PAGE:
Yngwie Malmsteen & Rising Force, Back Room, Wednesday, March 14

Live Shots: South by Southwest 2001

River High, Mountain Deep
Photo By Gary Miller

Yngwie Malmsteen & Rising Force

Back Room, Wednesday, March 14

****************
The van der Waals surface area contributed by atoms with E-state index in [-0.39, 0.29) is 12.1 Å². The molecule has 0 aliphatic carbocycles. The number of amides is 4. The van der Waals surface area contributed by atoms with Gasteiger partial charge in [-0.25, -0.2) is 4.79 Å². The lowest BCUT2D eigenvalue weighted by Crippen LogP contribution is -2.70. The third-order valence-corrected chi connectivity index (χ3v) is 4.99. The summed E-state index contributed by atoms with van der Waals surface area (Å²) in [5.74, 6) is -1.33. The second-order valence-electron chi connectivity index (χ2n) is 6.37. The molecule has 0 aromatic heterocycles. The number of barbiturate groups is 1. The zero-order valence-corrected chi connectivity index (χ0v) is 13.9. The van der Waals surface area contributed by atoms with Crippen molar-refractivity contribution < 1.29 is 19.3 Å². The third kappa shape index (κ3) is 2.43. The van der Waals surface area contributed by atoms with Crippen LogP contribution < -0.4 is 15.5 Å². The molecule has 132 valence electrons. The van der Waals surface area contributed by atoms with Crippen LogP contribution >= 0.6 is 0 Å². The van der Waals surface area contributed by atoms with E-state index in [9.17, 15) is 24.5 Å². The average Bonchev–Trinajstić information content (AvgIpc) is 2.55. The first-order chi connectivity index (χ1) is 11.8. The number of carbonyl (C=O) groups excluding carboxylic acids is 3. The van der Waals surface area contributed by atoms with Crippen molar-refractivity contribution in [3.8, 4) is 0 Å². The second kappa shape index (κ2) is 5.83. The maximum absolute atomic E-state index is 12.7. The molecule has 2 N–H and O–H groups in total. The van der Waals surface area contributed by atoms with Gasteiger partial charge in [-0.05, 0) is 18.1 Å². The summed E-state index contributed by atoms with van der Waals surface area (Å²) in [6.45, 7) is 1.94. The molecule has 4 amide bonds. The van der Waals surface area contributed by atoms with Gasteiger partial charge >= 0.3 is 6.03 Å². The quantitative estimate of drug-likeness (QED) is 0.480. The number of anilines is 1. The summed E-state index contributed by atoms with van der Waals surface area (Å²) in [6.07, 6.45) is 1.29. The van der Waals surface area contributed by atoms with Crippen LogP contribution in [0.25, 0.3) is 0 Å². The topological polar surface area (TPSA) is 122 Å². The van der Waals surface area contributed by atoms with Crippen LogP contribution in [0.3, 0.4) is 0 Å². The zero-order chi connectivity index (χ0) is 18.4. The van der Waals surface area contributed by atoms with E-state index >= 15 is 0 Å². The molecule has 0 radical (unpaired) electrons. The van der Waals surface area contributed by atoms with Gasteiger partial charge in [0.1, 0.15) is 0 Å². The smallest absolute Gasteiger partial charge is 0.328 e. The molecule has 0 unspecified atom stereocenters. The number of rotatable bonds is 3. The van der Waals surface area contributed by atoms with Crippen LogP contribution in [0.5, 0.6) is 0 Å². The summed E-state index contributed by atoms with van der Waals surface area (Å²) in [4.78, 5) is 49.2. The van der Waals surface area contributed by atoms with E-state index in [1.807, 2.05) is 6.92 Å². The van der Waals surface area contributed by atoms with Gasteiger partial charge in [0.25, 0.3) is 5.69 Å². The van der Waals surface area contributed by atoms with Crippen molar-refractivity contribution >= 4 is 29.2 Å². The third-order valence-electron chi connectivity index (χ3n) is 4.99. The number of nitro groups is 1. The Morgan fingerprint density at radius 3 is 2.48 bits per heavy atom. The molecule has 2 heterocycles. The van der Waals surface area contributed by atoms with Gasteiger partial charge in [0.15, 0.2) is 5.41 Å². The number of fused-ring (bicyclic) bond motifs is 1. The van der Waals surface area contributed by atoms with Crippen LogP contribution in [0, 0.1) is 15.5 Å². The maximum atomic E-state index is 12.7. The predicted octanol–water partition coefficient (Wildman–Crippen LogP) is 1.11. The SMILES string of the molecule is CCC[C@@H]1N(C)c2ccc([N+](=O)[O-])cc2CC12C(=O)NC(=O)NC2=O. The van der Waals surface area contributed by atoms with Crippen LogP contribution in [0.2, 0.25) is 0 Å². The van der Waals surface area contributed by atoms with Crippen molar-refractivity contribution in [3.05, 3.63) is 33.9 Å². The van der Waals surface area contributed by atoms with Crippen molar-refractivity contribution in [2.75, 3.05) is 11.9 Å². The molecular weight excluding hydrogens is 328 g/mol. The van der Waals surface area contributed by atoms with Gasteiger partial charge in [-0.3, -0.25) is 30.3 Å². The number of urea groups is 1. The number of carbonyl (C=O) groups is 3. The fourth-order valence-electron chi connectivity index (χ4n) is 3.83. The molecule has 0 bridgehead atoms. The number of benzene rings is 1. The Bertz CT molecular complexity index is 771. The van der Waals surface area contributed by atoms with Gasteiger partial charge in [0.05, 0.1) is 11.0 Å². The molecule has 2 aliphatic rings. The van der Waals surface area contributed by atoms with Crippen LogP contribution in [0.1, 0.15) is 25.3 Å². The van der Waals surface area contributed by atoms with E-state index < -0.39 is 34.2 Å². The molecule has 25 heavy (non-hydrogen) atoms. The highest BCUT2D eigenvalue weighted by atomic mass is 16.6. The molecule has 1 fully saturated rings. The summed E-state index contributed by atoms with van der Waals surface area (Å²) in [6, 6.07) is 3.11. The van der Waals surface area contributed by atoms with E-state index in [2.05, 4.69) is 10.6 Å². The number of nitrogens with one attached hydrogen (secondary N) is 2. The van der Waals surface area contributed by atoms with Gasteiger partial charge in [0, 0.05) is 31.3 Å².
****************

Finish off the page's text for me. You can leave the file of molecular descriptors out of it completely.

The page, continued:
Yngwie Malmsteen nearly single-handedly brought breakneck speed guitar -- or shredding -- into existence in the Eighties. Cast in the mold of Hendrix and Deep Purple, seasoned with Western classical and baroque flavors, and cooked in the fire of supersonic fretboarding, the Swedish-born Miami resident is the High Priest of Big Hair Speed Metal; his highly burnished metal elicits a love-it-or-hate-it response. Dog Fashion Disco resided firmly in the second camp, mocking Malmsteen during their previous set. A fair segment of the crowd left after DFD's set, but was replenished with fans yelling "Let the shredding begin!" as roadies prepped the stage. "You fucking poseur!" was uttered as well. Once the dry ice smoked up the stage, Malmsteen began with "Rising Force," followed by the metal tour de force "Crucify" from his latest, War to End All Wars. Malmsteen's playing can be lyrical as well as lickety-split, yet he draws criticism because phrases rush by like a bullet train. Visually, the guitarist took a chapter from the Nigel Tufnel book of stage theatrics: fan-blown big hair, leather pants, and guitar acrobatics. It was high camp, both in the serious woodshedding sense, and in the campy sense, oftentimes becoming unintentionally ironic since Malmsteen sported four necklaces, a middle aged paunch, and what appeared to be make-up. While his guitar tech was busy tuning his boss' tools and keeping his frequently used beer glass full, Malmsteen kept to his superfast teeth-rattling metal, backed by a keyboards, drums, a vocalist cast in the Bruce Dickinson mold, and a two-octave bass. As his 50-minute set came to a close, Malmsteen played a healthy segment of Eddie Van Halen's "Eruption" with his teeth, then literally ripping the strings off of his scalloped fretboard signature Stratocaster, threw the instrument over his head where it sailed about 10 feet before crashing on the floor. Eschewing trends, in many respects Malmsteen is a living time capsule of mid-Eighties turbo metal. Love it or leave it, nobody does it better.

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